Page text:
By Porter Anderson, Editor-in-Chief | @Porter_Anderson
‘All Kids Can Find Themselves in the Pages’Among Scholastic‘s businesses, Scholastic Entertainment is essentially the company’s books-to-film development wing, with a track record that includes Clifford the Big Red Dog (Amazon Prime and PBS Kids), as well as The Magic School Bus and The Magic School Bus Rides Again (PBS Kids and Netflix), as well as the film and series animation franchise Goosebumps based on the books of RL Stine.
The company on Tuesday (December 13) announced a new partnership with France’s film studio company Gaumont, based in Neuilly-sur-Seine to co-develop the animated pre-school series Rocket Park for television.
Rocket Park is inspired by the 13-year-old Ukrainian-American actress and Down-syndrome advocate Sofia Sanchez, who is also the inspiration for Margaret O’Hair’s books You Are Enough and You Are Loved (to be released in March), both published by Scholastic with illustrator Sofia Cardoso.
The partnership for this project follows the Gaumont-Scholastic production for Apple TV+ Stillwater, based on the picture book series by Jon J Muth, a production that has won the Peabody and two Daytime Emmy Awards. Gaumont also is behind Lupin, to date Netflix’ most-watched non-English series.
‘Accepting Others and Themselves’
The new Rocket Park project format is to comprise 11-minute episodes and original music, a series featuring four youngsters “who work together to help their community, and in doing so, teach young viewers about the power of embracing and celebrating differences, accepting others and themselves, and loving friends and family for exactly who they are.”
In a prepared statement, Scholastic Entertainment’s president Iole Lucchese is quoted, describing the chance “to work with Sofia Sanchez to amplify her voice and create a space for the many kids and families who identify with her story, and proud to partner again with Gaumont to bring Rocket Park to the screen.
“We hope to spread the messages of love and acceptance, and introduce more children to Sofia’s books.”
Lucchese will executive-produce the project with senior vice-president and general manager Caitlin Friedman and Scholastic’s vice-president for television development Jef Kaminsky.
Friedman, in another comment, says, “Rocket Park builds upon Scholastic Entertainment’s mission to develop an inclusive slate of programming for all children, just as Scholastic publishes stories where all kids can find themselves in the pages.”
For Gaumont, executive production will be shared by:
- Vice-CEOs Sidonie Dumas and Christophe Riandee, the latter of whom is president of Gaumont US
- Nicolas Atlan, who is president of Gaumont US (and you may recall previously was Atlan co-CEO with Mike Young at Splash)
- Terry Kalagian, who is executive vice-president for creative content in the States
- Michelle Sullivan, who is vice-president for creative development, animation, and family
Speaking for the Gaumont team about this continuation of content development with Scholastic, Atlan says the group “looks forward to building on the success of our award-winning series, Stillwater.
“We’re excited to be working with the talented Sofia Sanchez. As an inspiring young ambassador of inclusion and empowerment, utilizing her authentic voice and unique perspective, she will be key in helping to bring the joyful characters of Rocket Park to life.”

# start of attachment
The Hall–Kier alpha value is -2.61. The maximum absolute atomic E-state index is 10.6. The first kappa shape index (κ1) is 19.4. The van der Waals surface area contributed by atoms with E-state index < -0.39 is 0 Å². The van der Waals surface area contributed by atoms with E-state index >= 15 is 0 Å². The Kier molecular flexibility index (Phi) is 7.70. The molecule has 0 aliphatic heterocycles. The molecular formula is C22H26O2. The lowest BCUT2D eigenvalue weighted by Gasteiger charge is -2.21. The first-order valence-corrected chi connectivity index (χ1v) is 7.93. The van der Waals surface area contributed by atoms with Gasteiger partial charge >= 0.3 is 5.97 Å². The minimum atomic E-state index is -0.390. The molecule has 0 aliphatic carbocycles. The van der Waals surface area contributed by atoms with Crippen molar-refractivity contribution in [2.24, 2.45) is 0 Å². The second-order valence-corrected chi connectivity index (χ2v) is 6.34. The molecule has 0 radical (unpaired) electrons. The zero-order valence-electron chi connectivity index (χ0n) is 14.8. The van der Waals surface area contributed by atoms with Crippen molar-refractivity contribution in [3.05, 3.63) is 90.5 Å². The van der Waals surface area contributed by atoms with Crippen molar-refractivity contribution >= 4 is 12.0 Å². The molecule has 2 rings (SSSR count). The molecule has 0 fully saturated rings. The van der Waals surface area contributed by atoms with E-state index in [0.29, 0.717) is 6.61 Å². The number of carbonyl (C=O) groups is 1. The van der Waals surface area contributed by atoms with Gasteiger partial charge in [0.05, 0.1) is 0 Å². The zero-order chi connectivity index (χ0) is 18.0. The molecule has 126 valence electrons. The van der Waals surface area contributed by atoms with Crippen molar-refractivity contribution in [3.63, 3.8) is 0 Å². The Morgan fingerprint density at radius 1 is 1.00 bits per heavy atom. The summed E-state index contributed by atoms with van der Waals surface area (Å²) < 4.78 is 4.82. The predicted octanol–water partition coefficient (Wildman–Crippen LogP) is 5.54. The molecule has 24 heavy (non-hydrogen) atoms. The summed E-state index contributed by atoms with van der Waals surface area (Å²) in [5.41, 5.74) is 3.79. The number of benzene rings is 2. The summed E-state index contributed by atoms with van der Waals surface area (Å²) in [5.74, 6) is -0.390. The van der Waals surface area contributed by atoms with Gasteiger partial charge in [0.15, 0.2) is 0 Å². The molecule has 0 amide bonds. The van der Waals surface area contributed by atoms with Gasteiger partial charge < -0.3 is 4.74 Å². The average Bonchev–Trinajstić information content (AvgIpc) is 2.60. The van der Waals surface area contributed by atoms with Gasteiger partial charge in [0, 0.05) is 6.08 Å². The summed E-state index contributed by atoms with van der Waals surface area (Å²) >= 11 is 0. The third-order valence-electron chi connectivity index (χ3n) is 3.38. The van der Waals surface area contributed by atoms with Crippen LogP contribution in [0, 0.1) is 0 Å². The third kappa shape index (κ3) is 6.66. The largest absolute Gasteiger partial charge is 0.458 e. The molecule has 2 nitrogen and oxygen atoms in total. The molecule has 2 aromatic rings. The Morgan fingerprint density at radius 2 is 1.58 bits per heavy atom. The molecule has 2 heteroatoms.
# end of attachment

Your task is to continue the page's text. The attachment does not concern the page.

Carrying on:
And Sanchez says, “I can’t wait to teach children how to be good helpers. This is going to be so much fun.”
‘I Am Just Like Any Other Kid’
In the first of the two O’Hair-Cardoso books prompted by Sanchez, You Are Enough, the emphasis is placed on a child’s community of friends and fellow school students.
The book is described by Scholastic as introducing “a vast set of kid characters with all kinds of backgrounds, experiences, and abilities” intended to remind readers of “how important it is to embrace your differences, be confident, and proud of who you are.”
In the opening of the book, a message from Sanchez reads:
“My name is Sofia Sanchez, and I have Down syndrome. That means that I look and learn differently than most people. I was born in a small town in Ukraine, where I spent the first 16 months of my life in an orphanage. But in June 2010, my forever mom and dad took me home to the United States, where I live with them and my three brothers. One of my brothers has Down syndrome, too.
“I am just like any other kid. I like to read and draw in my journal. I love people and making new friends. I dance and cheer, and my favorite subjects are Spanish, music, and theater. My mom and dad are always taking pictures and videos of me. I love the camera. That’s how I began my acting and modeling career.
“I am only a kid, but I know I’m someone who is happy, loving, and kind. I have Down syndrome, and it makes some things harder for me, but it’s just one part of who I am. I believe in myself. And I want to inspire others to love themselves, too. Because we are all beautiful, just as we are.”
In the second picture book, You Are Loved—coming in March—Scholastic’s media messaging says the focus is on “all different types of families—from Sanchez’ adopted family to blended families, those with two moms and two dads or single parents, mixed race families, and kids raised by grandparents, guardians, or older siblings.”
The book, according to promotional material, “shares the important message that families are more than the people you live with, but the people you choose, and who love you just the way you are.”
More from Publishing Perspectives on Scholastic is here, more on children’s books is here, more on books to film and words to screen development is here, and more on diversity in publishing is here.